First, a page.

Plasmodium falciparum merozoite surface protein 1 block 2 gene polymorphism in field isolates along the slope of mount Cameroon: a cross - sectional study.

Apinjoh TO, Tata RB, Anchang-Kimbi JK, Chi HF, Fon EM, Mugri RN, Tangoh DA, Nyingchu RV, Ghogomu SM, Nkuo-Akenji T, Achidi EA - BMC Infect. Dis. (2015)

Map of the study area. Localities on the slope of Mt. Cameroon included in the survey are indicated by blue triangles
© Copyright Policy - open-access
Related In: Results  -  Collection

License 1 - License 2
Show All Figures
getmorefigures.php?uid=PMC4526171&req=5

Fig1: Map of the study area. Localities on the slope of Mt. Cameroon included in the survey are indicated by blue triangles
Mentions: This cross-sectional community - and hospital - based study was conducted between May 2013 and March 2014. Communities were first identified as rural, semi-rural or semi-urban and then randomly selected based on differences in altitude (Fig. 1). All selected sites were geo-located using a handheld GPS (eTrex, Vista, Garmin, USA); communities below 251 m were considered to be at low altitude while those between 385 – 626 m and above 626 m were at intermediate and high altitude respectively [20]. Individuals with asexual P. falciparum infection and no signs/symptoms of the disease, asymptomatic parasitaemia (AP), were enrolled through surveys in randomly selected communities as described elsewhere [20]. Uncomplicated Malaria (UM) subjects were registered from health facilities within these communities andcharacterised by an axillary temperature ≥ 37.5 °C, asexual P. falciparum parasitaemia, haemoglobin ≥ 8 g/dL and full consciousness but noclinical signs and symptoms of severe malaria and/or evidence of vital organ dysfunction. A structured questionnaire was used to record demographic and clinical data such as age, area of residence and drug history of all participants.Fig. 1

Bottom Line: All family specific allelic types (K1, MAD20 and RO33) as well as MR were observed in the different locations, with K1 being most abundant.Eighty seven (60 %) of individuals harbored more than one parasite clone, with a significant proportion (p = 0.009) in rural compared to other settings.These results indicate enormous diversity of P. falciparum in the area and suggests that allele specificity and complexity may be relevant for the progression to symptomatic disease.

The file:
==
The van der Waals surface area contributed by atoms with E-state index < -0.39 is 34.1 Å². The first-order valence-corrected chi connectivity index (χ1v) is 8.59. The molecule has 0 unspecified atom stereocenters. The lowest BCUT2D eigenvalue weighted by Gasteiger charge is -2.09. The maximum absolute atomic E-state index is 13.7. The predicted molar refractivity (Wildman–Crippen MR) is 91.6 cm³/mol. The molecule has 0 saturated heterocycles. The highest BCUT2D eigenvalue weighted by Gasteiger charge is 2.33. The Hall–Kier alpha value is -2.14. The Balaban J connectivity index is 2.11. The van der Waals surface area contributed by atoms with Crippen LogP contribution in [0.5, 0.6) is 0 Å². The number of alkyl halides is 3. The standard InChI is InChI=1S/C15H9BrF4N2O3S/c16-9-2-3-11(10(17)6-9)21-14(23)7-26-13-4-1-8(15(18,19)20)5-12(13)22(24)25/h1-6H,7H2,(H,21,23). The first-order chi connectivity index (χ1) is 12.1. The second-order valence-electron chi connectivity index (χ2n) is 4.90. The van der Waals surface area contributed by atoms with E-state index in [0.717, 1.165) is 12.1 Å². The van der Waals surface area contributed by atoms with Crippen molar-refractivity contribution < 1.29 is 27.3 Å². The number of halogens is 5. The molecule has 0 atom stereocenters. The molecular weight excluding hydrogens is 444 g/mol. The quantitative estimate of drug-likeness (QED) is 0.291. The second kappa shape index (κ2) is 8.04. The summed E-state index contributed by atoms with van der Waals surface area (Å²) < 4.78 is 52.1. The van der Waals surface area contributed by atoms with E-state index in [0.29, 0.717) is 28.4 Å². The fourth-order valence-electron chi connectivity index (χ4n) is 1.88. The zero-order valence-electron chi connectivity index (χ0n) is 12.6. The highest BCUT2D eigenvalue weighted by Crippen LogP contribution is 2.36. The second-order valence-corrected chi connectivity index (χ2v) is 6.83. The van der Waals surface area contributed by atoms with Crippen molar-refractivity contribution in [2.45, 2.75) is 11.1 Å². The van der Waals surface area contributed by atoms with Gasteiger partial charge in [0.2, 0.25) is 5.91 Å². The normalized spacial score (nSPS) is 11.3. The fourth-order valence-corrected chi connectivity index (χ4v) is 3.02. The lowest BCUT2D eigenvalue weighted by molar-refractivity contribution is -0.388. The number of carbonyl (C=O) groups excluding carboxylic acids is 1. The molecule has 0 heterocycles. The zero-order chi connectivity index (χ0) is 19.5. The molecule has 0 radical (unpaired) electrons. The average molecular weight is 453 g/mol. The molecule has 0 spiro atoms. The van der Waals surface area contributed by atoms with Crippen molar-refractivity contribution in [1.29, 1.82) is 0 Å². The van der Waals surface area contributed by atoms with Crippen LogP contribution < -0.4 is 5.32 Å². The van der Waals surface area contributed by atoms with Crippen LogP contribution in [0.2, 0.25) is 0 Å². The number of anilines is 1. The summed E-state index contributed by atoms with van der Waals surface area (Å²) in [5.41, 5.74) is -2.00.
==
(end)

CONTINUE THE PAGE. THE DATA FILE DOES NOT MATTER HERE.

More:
View Article: PubMed Central - PubMed

Affiliation: Department of Biochemistry and Molecular Biology, University of Buea, Buea, Cameroon. apinjohtoby@yahoo.co.uk.

ABSTRACT

Background: Malaria remains a major global health burden despite the intensification of control efforts, due partly to the lack of an effective vaccine. Information on genetic diversity in natural parasite populations constitutes a major impediment to vaccine development efforts and is limited in some endemic settings. The present study characterized diversity by investigating msp1 block 2 polymorphisms and the relationship between the allele families with ethnodemographic indices and clinical phenotype.

Method: Individuals with asymptomatic parasitaemia (AP) or uncomplicated malaria (UM) were enrolled from rural, semi-rural and semi-urban localities at varying altitudes along the slope of mount Cameroon. P. falciparum malaria parasitaemic blood screened by light microscopy was depleted of leucocytes using CF11 cellulose columns and the parasite DNA genotyped by nested PCR.

Results: Length polymorphism was assessed in 151 field isolates revealing 64 (5) and 274 (22) distinct recombinant and major msp1 allelic fragments (genotypes) respectively. All family specific allelic types (K1, MAD20 and RO33) as well as MR were observed in the different locations, with K1 being most abundant. Eighty seven (60 %) of individuals harbored more than one parasite clone, with a significant proportion (p = 0.009) in rural compared to other settings. AP individuals had higher (p = 0.007) K1 allele frequencies but lower (p = 0.003) mean multiplicity of genotypes per infection (2.00 ± 0.98 vs. 2.56 ± 1.17) compared to UM patients.

Conclusions: These results indicate enormous diversity of P. falciparum in the area and suggests that allele specificity and complexity may be relevant for the progression to symptomatic disease.

No MeSH data available.


Related in: MedlinePlus